Just my thoughts. I'm sure you have your own.

Wednesday, March 17, 2010

And That's When It Occurred To Me....

I think I've finally figured out how to fix the economy.

Before I can go into it, though, I have to explain how I got to this revelation.

Lately, there has been a lot of talk about Health Care. Arguments on this side about public options and on that side about pushing bills through Congress, this side about Medicaid and that side about budgeting so that it can be affordable. It's about 10 minutes every day of news reiterating what's been said, reminding us all of concepts over our heads or of little-used political tactics. (Personally, I don't really care one way or the other. Sure, I'd like it to go through, but I'm sure I'll survive if it doesn't.)

At the forefront of all of this is a growing number of people who want 'their voice to be heard'. Every day, it seems now, there's a large group of people either in front of the White House or in front of Capitol Hill or in front of a Town Hall in Cheboygan, Michigan, gathered to yell without megaphones some sort of rhythmic chant concerning their stand on health care. Without getting too far into politics, I feel that they should have the ability to voice their opinions, but many of the people interviewed or photographed in these 'rallies' come across as boarish and insensible, oftentimes screaming, as if the volume of their voice is going to make their point more substantial.

So, I'm on my way to work this morning, and, yes, once again, NPR is talking about a 'rally' of people supporting one way or the other on the Health Care bill. I start to imagine that there are more of these groups starting than there are Star Wars fan clubs across the world. Then, as the radio coverage continues, a thought occurs to me: 'Don't these people have lives or something?' I mean, it's very important to make sure that people aren't having their rights abused or having their thoughts ignored, but I was under the impression that's what the representatives that are actually IN Congress was for. Meanwhile, we have families and jobs to take care of. We can't be wasting all of our time hanging out in groups fighting for every thing that annoys us.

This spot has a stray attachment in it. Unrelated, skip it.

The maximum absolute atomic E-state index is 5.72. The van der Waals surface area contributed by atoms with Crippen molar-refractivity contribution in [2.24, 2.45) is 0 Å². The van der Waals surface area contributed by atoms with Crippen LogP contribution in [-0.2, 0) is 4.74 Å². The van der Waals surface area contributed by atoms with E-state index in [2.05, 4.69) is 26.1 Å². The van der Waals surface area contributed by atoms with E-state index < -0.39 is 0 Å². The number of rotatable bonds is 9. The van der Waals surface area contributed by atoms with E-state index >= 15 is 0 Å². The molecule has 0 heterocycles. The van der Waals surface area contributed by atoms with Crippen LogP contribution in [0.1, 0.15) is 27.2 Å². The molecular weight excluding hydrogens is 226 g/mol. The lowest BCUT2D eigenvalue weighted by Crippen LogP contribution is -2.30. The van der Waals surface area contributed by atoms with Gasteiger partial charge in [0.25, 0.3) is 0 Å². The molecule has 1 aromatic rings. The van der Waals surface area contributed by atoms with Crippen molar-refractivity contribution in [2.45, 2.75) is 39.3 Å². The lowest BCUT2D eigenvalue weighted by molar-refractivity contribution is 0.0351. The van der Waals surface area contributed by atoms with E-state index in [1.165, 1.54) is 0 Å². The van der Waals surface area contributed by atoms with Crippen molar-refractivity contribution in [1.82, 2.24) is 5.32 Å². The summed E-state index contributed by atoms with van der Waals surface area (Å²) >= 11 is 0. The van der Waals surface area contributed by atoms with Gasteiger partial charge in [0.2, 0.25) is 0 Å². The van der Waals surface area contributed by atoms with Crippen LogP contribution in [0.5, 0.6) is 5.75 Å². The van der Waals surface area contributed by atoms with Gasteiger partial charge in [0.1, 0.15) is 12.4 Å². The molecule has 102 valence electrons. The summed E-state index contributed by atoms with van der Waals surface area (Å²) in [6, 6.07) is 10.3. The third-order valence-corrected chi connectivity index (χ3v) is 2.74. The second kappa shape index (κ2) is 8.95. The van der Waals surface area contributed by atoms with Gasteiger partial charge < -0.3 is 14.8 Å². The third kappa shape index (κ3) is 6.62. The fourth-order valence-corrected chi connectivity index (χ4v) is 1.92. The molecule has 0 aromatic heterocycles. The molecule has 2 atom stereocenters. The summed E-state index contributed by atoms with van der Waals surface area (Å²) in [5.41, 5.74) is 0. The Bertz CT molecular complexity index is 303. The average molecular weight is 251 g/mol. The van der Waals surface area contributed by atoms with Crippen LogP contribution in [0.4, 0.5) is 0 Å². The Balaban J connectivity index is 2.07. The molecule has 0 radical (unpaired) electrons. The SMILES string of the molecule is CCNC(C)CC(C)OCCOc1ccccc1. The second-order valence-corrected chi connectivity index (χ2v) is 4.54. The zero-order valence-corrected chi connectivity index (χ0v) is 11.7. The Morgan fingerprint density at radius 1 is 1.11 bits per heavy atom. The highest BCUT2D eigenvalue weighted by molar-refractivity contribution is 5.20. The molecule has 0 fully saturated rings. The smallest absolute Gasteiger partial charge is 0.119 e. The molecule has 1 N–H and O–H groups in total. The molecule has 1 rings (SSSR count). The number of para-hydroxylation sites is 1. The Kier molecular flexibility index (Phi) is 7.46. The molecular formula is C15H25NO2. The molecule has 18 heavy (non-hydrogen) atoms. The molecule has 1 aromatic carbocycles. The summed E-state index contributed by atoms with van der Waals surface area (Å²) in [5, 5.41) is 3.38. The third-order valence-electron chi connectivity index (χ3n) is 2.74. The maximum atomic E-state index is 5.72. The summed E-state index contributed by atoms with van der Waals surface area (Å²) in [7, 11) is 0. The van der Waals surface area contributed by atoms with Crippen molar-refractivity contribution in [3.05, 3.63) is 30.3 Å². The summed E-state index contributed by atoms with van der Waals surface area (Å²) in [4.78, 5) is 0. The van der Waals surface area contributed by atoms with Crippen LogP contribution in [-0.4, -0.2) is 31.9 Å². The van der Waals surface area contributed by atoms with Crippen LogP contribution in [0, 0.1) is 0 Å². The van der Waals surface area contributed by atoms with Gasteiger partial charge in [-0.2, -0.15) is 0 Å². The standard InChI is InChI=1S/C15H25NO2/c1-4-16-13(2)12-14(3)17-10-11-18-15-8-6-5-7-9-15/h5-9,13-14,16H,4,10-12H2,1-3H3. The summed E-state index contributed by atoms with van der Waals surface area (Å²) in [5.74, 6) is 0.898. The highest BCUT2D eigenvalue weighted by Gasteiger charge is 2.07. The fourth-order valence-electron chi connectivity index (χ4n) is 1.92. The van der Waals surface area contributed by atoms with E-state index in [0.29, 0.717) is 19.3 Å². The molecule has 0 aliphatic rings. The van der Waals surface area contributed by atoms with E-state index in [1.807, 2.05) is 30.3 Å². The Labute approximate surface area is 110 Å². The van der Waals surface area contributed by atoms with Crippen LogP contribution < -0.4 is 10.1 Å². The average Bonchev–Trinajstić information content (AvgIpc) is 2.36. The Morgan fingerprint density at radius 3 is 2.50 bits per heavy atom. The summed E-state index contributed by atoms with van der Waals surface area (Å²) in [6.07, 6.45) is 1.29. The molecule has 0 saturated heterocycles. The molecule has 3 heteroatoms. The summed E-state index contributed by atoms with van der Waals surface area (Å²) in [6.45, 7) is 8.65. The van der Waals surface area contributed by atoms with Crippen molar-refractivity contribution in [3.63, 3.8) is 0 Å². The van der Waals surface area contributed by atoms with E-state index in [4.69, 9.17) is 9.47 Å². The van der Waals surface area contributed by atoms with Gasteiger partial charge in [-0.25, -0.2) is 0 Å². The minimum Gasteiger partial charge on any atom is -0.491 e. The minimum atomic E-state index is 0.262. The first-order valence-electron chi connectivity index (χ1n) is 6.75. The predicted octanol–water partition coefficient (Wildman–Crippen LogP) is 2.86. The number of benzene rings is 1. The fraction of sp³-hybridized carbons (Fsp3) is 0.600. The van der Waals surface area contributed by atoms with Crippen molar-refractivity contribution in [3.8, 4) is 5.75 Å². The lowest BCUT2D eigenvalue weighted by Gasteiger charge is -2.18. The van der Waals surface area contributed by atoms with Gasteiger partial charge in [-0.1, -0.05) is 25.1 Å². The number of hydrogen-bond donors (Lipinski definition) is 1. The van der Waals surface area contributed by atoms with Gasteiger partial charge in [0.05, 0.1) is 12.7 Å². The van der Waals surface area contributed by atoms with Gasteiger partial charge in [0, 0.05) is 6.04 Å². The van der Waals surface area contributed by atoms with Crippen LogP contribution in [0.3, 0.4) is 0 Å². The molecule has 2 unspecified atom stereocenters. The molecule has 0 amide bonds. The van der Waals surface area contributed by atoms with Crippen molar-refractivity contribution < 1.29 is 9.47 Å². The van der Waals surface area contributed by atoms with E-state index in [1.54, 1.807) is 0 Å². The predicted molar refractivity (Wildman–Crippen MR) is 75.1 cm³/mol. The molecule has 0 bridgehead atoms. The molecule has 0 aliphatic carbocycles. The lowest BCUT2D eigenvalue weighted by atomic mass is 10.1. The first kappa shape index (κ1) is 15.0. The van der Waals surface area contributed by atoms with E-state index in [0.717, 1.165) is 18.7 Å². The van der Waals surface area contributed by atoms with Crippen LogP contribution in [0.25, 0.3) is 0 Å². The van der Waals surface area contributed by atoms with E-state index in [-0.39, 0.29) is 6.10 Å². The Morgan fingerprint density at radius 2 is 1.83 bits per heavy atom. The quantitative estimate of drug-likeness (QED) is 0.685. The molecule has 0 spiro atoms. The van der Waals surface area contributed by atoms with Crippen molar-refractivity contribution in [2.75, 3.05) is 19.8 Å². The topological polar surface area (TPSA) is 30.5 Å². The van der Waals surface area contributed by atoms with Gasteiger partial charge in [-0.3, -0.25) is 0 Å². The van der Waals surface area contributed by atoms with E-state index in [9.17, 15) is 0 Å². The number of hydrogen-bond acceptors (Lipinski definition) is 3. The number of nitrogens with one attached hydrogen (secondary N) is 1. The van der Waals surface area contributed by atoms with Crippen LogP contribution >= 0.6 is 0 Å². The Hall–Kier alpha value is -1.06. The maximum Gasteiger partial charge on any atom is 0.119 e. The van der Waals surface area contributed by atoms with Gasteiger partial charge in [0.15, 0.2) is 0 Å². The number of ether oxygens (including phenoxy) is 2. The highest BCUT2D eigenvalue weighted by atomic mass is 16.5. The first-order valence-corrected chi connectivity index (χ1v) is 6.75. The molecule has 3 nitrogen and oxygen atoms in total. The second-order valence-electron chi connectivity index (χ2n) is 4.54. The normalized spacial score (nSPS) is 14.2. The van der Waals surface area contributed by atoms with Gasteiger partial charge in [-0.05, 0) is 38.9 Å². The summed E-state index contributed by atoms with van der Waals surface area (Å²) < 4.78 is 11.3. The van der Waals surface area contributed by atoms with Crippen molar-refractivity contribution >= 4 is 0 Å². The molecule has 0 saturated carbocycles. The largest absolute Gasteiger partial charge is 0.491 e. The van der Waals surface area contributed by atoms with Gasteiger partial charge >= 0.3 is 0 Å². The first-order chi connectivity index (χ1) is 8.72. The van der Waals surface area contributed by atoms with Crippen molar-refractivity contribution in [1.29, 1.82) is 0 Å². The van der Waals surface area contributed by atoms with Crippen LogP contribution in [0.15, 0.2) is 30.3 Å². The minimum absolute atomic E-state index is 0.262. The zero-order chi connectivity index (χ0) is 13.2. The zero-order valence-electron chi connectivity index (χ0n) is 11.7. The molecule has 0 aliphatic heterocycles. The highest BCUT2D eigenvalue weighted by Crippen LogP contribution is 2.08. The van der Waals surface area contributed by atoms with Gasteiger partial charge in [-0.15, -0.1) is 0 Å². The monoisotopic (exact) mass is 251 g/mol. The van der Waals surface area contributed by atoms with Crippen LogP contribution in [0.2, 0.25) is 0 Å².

And That's When It Occurred To Me: They DON'T have jobs!

They've lost their jobs for taking off so many days going to argue about the fact that the government hasn't fixed the unemployment rate! That's the only explanation. The unemployment rate goes up as people lose their jobs arguing about the unemployment rate going up, which capitulates into more people losing their jobs and arguing about the increase of job loss. It's a mobius strip that continues on into infinity.

Then the irony kicks in. People have lost their jobs because of 'fighting for their rights'--now they can't afford their Mortgage Payments, because they have no income. Which means that the sub-prime mortgage bubble bursts, causing the economy to divebomb. Which, of course, causes interest rates to skyrocket. Which, of course leads to... a crisis of Health Care! The circle is complete!!!

So, how do we fix the economy? If people stop gathering in groups and yelling at the White House and get back to work, they can afford their home Mortgages, the economy stabilizes, insurance rates go down, and there would be no need for Health Care overhaul. Isn't it funny that the way that these Health Care groups that are marching can actually accomplish their goal by giving up on what they're doing?

Monday, March 8, 2010

Full Circle

A little less than two years ago or so, my wife had an itch for an iPod. It was insatiable. Despite any logic I could promote, she still had a want for one. Eventually, my logic won her over.

However, many friends and workmates of mine have this device, and from news reports and advertisements, it's become very clear that it is a famous and "revolutionary" device. I, of course, place that last adjective in quotations because I find it a suspect term. I mean, is the iPod really all that revolutionary?